On Nov. 28, 2019, Phase Three of the Centers for Medicare & Medicaid Services’ (CMS’) Final Requirements of Participation (ROP) for long-term care facilities went into effect. By failing to comply with these rules, skilled nursing facilities (SNFs) not only jeopardize the well-being of those in their care, but also risk their accreditation and/or financial penalties.
There are several areas SNFs must take into consideration to ensure they don’t run afoul of the new regulations. These include:
1. Cultural Competence
Cultural competencies help staff communicate effectively with residents and their families and help provide care that is appropriate to the culture and the individual. The term “cultural competence” refers to a person’s ability to interact effectively with persons of cultures different from his/her own. Cultural competence is a set of behaviors and attitudes held by clinicians that allows them to communicate effectively with individuals of various cultural backgrounds and to plan for and provide care that is appropriate to the culture and to the individual.
2. Trauma-Informed Care Planning
Caring for residents with trauma and/or post-traumatic stress disorder is a specific requirement for Phase 3. Trauma survivors must receive culturally competent, trauma-informed care in accordance with professional standards of practice, accounting for residents’ experiences and preferences to eliminate or mitigate triggers that may cause re-traumatization. Trauma-informed care in long-term care settings helps residents feel safe, and empowers them to make their own care decisions.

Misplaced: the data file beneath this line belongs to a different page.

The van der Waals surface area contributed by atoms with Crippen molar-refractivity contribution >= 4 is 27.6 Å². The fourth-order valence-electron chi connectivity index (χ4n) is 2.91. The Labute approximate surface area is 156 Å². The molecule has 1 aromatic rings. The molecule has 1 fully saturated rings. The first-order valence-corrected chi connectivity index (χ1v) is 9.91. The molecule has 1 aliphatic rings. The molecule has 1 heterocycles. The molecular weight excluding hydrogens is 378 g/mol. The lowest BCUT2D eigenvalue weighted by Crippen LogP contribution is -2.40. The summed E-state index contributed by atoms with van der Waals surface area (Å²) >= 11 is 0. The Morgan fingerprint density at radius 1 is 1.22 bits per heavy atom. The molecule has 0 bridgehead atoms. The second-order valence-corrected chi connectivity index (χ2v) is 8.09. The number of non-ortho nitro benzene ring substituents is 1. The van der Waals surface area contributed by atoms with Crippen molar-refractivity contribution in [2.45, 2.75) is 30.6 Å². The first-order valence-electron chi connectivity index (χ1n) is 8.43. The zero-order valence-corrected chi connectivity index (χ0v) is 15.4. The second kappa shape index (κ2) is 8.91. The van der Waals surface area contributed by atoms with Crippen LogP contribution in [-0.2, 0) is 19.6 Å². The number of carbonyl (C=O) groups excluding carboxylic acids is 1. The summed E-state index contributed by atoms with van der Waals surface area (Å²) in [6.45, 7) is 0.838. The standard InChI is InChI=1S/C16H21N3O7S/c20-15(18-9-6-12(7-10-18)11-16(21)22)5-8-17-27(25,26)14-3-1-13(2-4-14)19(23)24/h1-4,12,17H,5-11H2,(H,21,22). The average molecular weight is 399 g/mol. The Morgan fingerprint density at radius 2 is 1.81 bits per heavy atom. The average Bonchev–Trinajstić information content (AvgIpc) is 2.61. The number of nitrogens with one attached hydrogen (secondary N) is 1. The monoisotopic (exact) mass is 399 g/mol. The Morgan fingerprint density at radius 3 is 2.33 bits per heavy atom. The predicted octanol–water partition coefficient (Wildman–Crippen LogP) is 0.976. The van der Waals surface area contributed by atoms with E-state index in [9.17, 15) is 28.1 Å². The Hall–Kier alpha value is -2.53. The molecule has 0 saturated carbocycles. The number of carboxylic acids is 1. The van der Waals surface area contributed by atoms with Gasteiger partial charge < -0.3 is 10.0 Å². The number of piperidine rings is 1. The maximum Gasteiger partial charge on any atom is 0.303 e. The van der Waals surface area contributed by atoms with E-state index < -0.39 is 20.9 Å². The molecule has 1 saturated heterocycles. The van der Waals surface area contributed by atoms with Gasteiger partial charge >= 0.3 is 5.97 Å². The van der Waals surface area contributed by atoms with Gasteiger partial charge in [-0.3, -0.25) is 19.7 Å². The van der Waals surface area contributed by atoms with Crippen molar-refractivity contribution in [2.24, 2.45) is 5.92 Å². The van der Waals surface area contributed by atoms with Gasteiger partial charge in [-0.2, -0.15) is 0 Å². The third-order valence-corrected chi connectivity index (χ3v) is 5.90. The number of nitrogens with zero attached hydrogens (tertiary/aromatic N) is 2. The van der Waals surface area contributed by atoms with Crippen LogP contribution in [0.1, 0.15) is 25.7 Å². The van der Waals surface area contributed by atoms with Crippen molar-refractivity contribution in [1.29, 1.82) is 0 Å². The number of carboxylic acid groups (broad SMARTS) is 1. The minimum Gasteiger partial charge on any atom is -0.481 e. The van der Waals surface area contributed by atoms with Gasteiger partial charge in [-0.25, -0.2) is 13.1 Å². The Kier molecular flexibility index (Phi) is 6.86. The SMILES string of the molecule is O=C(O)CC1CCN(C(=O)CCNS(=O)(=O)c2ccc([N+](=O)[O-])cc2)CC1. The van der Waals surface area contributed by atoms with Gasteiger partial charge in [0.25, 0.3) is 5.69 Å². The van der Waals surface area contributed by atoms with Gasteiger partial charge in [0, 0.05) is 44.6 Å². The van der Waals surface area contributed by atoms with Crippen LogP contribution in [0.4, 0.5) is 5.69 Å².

Facilities must have sufficient staff who provide direct services to residents with the appropriate competencies and skill sets that include knowledge of and appropriate training and supervision for caring for residents with mental and psychosocial disorders, as well as residents with a history of trauma and/or post-traumatic stress disorder, that have been identified in the facility assessment.
3. Change in Condition
Facilities are responsible for providing behavioral health care and services that create an environment that promotes emotional and psychosocial well-being meet each resident’s needs and include individualized approaches to care. A key component of competency is a nurse’s (CNA, LPN, RN) ability to identify and address a resident’s change in condition. Facility staff should be aware of each resident’s current health status and regular activity, and be able to promptly identify changes that may indicate a change in health status. Once identified, staff should demonstrate effective actions to address a change in condition, which may vary depending on the staff involved.
Facilities should consider these three areas when determining training and competency assessment needs for their staff.
Following a recent webinar on the critical role of Infection preventionists in long-term care, we received several additional questions regarding infection control, prevention programs, and the new role required by the CMS in Phase 3. Some of the most frequently asked questions included:
For the “part-time at facility” requirement, can a nurse that works full time also have the infection preventionist (IP) title and be IP as needed? Or do they need to spend the “part time” amount as IP?